“Heel Hauken,” Imogen says to the man at the computer with her.
“Von Heel Hauken.”
“Professor, I need you to do what you can on this computer to see if you can bring up anything cloaking related. If the software is here, and you can activate it—”
“A science vessel like this would not have the hardware for that,” he tells her.
Undeterred, Imogen forces her way through the milling prisoners to her room. She pulls out the ghost glove she recovered on Tarsonis and also grabs the power suit reactor Lilly recently salvaged. Back in the central hub, she orders people out of the way so that she can pry open the floorboards to access Saffron’s engines. Leaving smudges of blood behind her, she drops down next to the power core and slips on the glove.
Von Heel Hauken peers down at her. “Ghost cloaking technology, eh? Just a single hand, though? I suppose that might work—for a short amount of time, at least. Might buy us just the time we need, but it will be very difficult to keep it stable. It will probably blow up the glove. And maybe the reactor. And maybe the science vessel.”
“I’ll try the mini-reactor first,” Imogen tells him. She cannot risk knocking Saffron out of the sky. Given the damage the hull has already taken from missiles today, the ship likely would not survive such a fall. “Lilly!” Imogen shouts up. “Check the maps for some secluded place for us to head to if I can get a cloak up. Some place with enough wildlife that you can keep us all alive for a few days.”
Up at the piloting station, Lilly looks over their options. Sally stands with her at the controls. “Thank you,” her old friend tells her. “Not just for saving me but for helping me remember who I was. Ugh, it’s so hard.” She shakes her head, and her voice goes low. “I think the Dominion resocialized me. It sucks.”
“See if you have a tattoo,” Lilly suggests.
Sally slips off through the crowd and returns with a small mirror, probably from the science station. She examines her collar area with it, skin she has not seen the whole time she has been locked up. “Yeah, yeah, that’s what that is,” she murmurs, eyes settling on a mark. She lets out a sigh. “I didn’t want to believe it.”
“Got one!” Lilly shouts back to Imogen. There is a spot with some rolling hills and low trees. It does not look as dry as the terrain around Ten Tines and probably supports some wildlife they could live off of. The readings even show some magnetic wonkiness. Saffron should be harder to detect there.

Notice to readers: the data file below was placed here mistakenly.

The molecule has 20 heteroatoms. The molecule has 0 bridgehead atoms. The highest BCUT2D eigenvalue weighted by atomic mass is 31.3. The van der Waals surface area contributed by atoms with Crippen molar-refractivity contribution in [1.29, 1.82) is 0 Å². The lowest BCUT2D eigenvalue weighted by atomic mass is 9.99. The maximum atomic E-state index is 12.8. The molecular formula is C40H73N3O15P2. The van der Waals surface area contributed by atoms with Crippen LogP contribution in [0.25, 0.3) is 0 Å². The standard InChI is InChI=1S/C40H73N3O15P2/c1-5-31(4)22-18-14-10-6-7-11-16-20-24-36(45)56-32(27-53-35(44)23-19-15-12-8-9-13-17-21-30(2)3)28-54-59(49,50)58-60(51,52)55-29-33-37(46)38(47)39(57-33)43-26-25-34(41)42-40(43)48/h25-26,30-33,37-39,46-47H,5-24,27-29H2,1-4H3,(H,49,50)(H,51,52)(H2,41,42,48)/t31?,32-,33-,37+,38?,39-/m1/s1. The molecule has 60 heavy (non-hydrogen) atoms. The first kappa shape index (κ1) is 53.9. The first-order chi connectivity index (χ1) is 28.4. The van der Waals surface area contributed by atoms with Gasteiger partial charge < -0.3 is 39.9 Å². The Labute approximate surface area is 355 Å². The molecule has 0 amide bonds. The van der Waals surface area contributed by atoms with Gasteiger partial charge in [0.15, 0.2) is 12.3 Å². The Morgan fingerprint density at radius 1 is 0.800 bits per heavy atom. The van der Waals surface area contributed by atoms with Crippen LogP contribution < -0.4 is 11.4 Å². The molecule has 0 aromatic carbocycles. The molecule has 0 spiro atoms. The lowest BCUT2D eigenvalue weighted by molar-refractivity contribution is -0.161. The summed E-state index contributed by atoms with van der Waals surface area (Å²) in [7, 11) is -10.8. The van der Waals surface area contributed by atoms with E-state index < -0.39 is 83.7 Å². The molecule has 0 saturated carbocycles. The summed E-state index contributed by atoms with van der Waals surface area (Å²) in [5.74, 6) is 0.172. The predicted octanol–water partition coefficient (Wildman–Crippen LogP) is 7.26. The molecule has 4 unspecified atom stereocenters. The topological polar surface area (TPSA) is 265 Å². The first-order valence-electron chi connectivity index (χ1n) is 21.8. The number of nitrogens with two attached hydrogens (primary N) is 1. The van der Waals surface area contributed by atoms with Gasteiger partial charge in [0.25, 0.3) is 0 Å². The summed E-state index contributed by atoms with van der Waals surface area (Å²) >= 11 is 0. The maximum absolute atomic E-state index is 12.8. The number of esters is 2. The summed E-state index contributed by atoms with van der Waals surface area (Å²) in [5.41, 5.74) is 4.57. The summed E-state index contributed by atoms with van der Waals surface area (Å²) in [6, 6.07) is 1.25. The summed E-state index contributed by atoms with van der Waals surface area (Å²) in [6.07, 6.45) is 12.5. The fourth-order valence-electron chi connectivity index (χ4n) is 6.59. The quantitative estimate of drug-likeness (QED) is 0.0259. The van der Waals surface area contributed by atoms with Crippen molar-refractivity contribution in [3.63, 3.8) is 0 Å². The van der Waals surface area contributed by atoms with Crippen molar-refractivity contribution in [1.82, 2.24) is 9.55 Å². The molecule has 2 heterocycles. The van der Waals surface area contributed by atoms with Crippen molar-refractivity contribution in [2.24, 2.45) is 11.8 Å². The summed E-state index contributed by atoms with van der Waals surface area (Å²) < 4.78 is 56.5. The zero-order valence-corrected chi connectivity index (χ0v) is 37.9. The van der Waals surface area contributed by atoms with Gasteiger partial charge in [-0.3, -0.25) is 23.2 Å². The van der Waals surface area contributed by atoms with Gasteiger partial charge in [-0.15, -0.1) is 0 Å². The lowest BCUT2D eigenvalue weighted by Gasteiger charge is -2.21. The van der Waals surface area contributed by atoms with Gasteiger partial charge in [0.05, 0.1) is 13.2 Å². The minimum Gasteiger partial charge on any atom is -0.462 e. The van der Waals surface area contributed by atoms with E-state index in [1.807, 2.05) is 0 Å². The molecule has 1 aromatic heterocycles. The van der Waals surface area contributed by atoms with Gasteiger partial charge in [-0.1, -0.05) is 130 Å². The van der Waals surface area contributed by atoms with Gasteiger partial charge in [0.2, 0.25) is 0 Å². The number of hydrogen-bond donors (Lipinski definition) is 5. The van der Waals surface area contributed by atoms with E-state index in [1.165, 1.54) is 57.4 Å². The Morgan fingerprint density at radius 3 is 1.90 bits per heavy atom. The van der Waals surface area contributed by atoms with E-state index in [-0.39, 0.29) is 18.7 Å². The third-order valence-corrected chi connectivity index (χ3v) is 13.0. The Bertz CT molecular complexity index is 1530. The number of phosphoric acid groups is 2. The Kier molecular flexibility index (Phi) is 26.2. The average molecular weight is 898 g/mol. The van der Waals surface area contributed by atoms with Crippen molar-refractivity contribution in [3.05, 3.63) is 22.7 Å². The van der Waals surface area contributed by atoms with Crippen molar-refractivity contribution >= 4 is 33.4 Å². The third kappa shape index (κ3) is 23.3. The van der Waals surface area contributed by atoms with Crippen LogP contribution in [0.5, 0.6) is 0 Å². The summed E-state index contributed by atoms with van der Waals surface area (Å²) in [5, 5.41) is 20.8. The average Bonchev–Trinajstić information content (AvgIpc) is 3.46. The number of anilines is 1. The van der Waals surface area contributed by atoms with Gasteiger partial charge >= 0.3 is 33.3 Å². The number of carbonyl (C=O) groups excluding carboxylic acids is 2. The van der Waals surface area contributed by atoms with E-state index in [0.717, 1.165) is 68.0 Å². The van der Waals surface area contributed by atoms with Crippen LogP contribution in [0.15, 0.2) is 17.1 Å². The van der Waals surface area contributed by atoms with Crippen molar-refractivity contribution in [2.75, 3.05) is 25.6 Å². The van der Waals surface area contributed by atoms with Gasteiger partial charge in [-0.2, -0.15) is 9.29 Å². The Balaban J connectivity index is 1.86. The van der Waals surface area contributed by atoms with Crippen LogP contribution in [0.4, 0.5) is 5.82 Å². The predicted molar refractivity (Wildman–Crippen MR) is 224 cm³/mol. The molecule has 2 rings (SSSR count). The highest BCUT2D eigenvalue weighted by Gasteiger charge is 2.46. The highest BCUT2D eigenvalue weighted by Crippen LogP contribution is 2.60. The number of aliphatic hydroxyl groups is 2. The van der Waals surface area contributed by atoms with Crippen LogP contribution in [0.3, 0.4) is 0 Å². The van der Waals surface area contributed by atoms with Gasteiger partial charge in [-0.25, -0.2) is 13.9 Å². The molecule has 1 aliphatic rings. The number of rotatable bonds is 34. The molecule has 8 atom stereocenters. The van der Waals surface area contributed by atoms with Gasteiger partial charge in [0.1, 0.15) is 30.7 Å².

Despite Von Heel Hauken’s warnings, Imogen is undaunted. The cramped space around her is a mess of cables, with alligator clips connecting the glove to the mini-reactor. Those two cannot work seamlessly together, Imogen already knows, but she hopes with herself as a modulator, she can extend the cloak over the whole ship and hold it long enough for the Dominion to lose track of Saffron. Then they can power down the ship and just lay low, as Jimmy requested. There are enough random bits of technology down here that the passengers will just think this is a mad science experiment. That is the more likely conclusion to draw than that Imogen is an unregistered ghost.
A low hum fills the undership around Imogen and an uncomfortable tingle runs up and down her arm. Realizing just how wrong this could all go, she jabs herself with the last of the painkillers she bought on Umoja. She centers herself and concentrates on the glove, then groans in aggravation when not much happens. Imogen clambers to her feet, sticking her above the tile floor. “There’s not enough power here!” she calls to Lilly.
“Escape pod?” Lilly suggests.
“Oh! No, Old Red!”
Lilly does not object on principle, but she does wonder how they will plug into the vulture bike clamped outside her quarters. They welded closed the former escape pod access there. “How?”
“You’ll have to clamber over the hull.” Imogen flings out a really long set of jumper cables and then drops back down below deck.